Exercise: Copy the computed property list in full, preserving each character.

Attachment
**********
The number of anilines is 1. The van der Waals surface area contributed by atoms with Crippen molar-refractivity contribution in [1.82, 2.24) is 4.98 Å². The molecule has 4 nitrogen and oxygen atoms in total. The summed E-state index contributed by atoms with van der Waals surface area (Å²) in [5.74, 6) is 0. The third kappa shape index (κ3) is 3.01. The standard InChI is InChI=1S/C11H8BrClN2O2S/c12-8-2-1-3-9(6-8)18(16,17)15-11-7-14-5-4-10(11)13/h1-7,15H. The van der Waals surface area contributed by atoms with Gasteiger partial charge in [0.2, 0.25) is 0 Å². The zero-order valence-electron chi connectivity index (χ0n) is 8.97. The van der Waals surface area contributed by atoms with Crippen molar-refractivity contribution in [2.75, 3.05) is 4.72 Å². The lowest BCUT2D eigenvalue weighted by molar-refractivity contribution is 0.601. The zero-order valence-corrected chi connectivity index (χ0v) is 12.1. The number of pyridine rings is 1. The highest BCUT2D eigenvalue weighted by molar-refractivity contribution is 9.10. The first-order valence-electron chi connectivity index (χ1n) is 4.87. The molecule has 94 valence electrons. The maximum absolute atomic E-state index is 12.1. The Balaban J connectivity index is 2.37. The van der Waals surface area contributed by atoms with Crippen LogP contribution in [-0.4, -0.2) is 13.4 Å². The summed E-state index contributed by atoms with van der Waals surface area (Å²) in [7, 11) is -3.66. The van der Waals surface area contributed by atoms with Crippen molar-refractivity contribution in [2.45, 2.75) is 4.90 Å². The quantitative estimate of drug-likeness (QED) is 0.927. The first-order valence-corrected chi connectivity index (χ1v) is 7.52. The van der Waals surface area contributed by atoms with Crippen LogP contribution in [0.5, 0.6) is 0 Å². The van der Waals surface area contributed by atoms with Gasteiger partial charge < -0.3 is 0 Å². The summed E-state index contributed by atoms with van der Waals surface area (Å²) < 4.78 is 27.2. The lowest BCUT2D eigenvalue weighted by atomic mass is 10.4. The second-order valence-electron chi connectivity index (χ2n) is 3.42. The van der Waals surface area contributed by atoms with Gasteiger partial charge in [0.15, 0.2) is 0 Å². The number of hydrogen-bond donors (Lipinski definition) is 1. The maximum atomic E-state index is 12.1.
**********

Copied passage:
The number of anilines is 1. The van der Waals surface area contributed by atoms with Crippen molar-refractivity contribution in [1.82, 2.24) is 4.98 Å². The molecule has 4 nitrogen and oxygen atoms in total. The summed E-state index contributed by atoms with van der Waals surface area (Å²) in [5.74, 6) is 0. The third kappa shape index (κ3) is 3.01. The standard InChI is InChI=1S/C11H8BrClN2O2S/c12-8-2-1-3-9(6-8)18(16,17)15-11-7-14-5-4-10(11)13/h1-7,15H. The van der Waals surface area contributed by atoms with Gasteiger partial charge in [0.2, 0.25) is 0 Å². The zero-order valence-electron chi connectivity index (χ0n) is 8.97. The van der Waals surface area contributed by atoms with Crippen molar-refractivity contribution in [2.75, 3.05) is 4.72 Å². The lowest BCUT2D eigenvalue weighted by molar-refractivity contribution is 0.601. The zero-order valence-corrected chi connectivity index (χ0v) is 12.1. The number of pyridine rings is 1. The highest BCUT2D eigenvalue weighted by molar-refractivity contribution is 9.10. The first-order valence-electron chi connectivity index (χ1n) is 4.87. The molecule has 94 valence electrons. The maximum absolute atomic E-state index is 12.1. The Balaban J connectivity index is 2.37. The van der Waals surface area contributed by atoms with Crippen LogP contribution in [-0.4, -0.2) is 13.4 Å². The summed E-state index contributed by atoms with van der Waals surface area (Å²) in [7, 11) is -3.66. The van der Waals surface area contributed by atoms with Crippen molar-refractivity contribution in [2.45, 2.75) is 4.90 Å². The quantitative estimate of drug-likeness (QED) is 0.927. The first-order valence-corrected chi connectivity index (χ1v) is 7.52. The van der Waals surface area contributed by atoms with Crippen LogP contribution in [0.5, 0.6) is 0 Å². The van der Waals surface area contributed by atoms with Gasteiger partial charge < -0.3 is 0 Å². The summed E-state index contributed by atoms with van der Waals surface area (Å²) < 4.78 is 27.2. The lowest BCUT2D eigenvalue weighted by atomic mass is 10.4. The second-order valence-electron chi connectivity index (χ2n) is 3.42. The van der Waals surface area contributed by atoms with Gasteiger partial charge in [0.15, 0.2) is 0 Å². The number of hydrogen-bond donors (Lipinski definition) is 1. The maximum atomic E-state index is 12.1.